5 Causes of Aggressive Behavior That Have Childhood Roots
When you look at all the violence that’s around us, it seems easy to put blame on it.
We also might feel that it’s just our human nature to have aggressive behavior and there’s nothing that we can do about it. It may also be thought of as an act of self-preservation, connected to our evolutionary biology, and important for our survival. But just because we can be aggressive doesn’t mean that we should. We can be calm and under control, so it shows we don’t have to be controlled by behavior that is violent. Behavior like this never has a place, but it’s important to look at why it’s happening in the first place. If it’s a reaction to a stressful, or threatening situation that may explain some of it, but does it go deeper? Looking at the causes of aggressive behavior can help to identify if it’s connected to childhood roots. Getting a better understanding of all this can help in dealing with this dangerous situation. This might be one of the easiest causes to identify that has childhood roots. Children mimic what they see and if they are brought up in an aggressive – or violent – environment, this will have a serious impact on them.
The problem that happens is that this aggressive behavior can accidentally be encouraged without people being aware of it. If we ignore this behavior, it can signal to the child it’s ok and they will continue to act this way throughout their lives. In worse situations, this behavior may have been encouraged at a young age and it’s cemented into them as a positive characteristic.
The instinct to act this way continues into adulthood with the individual unable to understand why it’s become a part of them. Some people have had trouble developing proper relationship skills and this can cause them to lash out and get aggressive. It can all come down to being frustrated and not knowing how to handle this frustration.
They may also feel overwhelmed in various relationships and it becomes their default setting. We can trace this back to childhood and a lack of a nurturing environment.
The individual may start to see people as threats instead of being able to connect with them. This behavior can easily be carried into the future creating more frustration as they may not understand why relationships can’t develop or be maintained. Everyone has trouble dealing with emotions at some point, but a well-adjusted person will have learned to cope. Different emotions can easily cause aggressive behavior whether it’s fear, guilt, jealousy, or sadness. When that person gets older, those same emotions can cause the aggressive outbursts as they have never learned how to manage their feelings. Children cannot handle emotions and it needs to be taught and nurtured, so it doesn’t lead to destructive behavior. This can be even tougher for people with cognitive disorders, or having autism spectrum disorder, as childhood will be even more frustrating. Besides not having the ability to cope with the frustration, they might not even know why they are feeling the way they do.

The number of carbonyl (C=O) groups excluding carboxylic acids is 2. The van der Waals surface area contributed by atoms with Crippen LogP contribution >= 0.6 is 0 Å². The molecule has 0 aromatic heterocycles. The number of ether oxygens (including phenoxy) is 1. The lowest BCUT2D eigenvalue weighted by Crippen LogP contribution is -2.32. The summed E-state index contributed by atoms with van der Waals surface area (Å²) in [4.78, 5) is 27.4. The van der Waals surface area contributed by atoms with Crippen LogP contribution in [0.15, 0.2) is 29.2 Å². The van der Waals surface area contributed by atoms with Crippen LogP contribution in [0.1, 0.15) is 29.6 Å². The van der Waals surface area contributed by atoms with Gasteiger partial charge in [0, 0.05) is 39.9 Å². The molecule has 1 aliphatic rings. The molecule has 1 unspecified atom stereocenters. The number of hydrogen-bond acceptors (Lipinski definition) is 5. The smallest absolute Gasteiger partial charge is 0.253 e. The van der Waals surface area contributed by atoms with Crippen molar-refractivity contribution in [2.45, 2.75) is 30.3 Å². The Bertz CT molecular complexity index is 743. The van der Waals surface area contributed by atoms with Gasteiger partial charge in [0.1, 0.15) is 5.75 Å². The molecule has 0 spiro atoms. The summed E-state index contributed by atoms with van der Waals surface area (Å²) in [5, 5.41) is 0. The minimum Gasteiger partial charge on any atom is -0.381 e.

They also may not even be able to describe the situation causing the frustration. Whether it’s a child or an adult, certain socioeconomic circumstances can trigger stressors that might lead to behavior that’s aggressive.
There can be many factors that cause this including feelings of oppression in the household because of unemployment, lack of financial stability, living situations, and education.
These conditions would affect adults in the household and this would trickle down to any children living there.
The child could then carry this mindset into adulthood and those same stressors will again cause aggressive behavior. Depression is often a cause of this negative behavior, but it might also have childhood roots. Research from 1998 shows that there is a close association between the quality of the child-parental relationship, aggression, and maternal depression.
The evidence also suggests that depressive symptoms in mothers who display negative, unsupportive, and withdrawn behaviors towards their offspring are less likely to develop secure attachments. Depression in mothers can have a negative impact on children leading to their own depression that causes aggressive behavior.
Then when those kids who are depressed have their own children, the cycle continues to repeat.
There are also studies that show a strong connection between depression and aggressive behavior in adolescent males. You can even look back a few years and predict this behavior before it happens. It goes back to looking at the offspring of depressed mothers. When the kids become young adults, they can begin to display this behavior at age 20.
There are many causes of aggressive behavior and it’s something that needs to be taken very seriously. It’s important to identify what is causing it, and sometimes it means looking back into the past. Looking at a person’s childhood can give some insight into what may cause this behavior. From there, correcting it may be much more possible. R.
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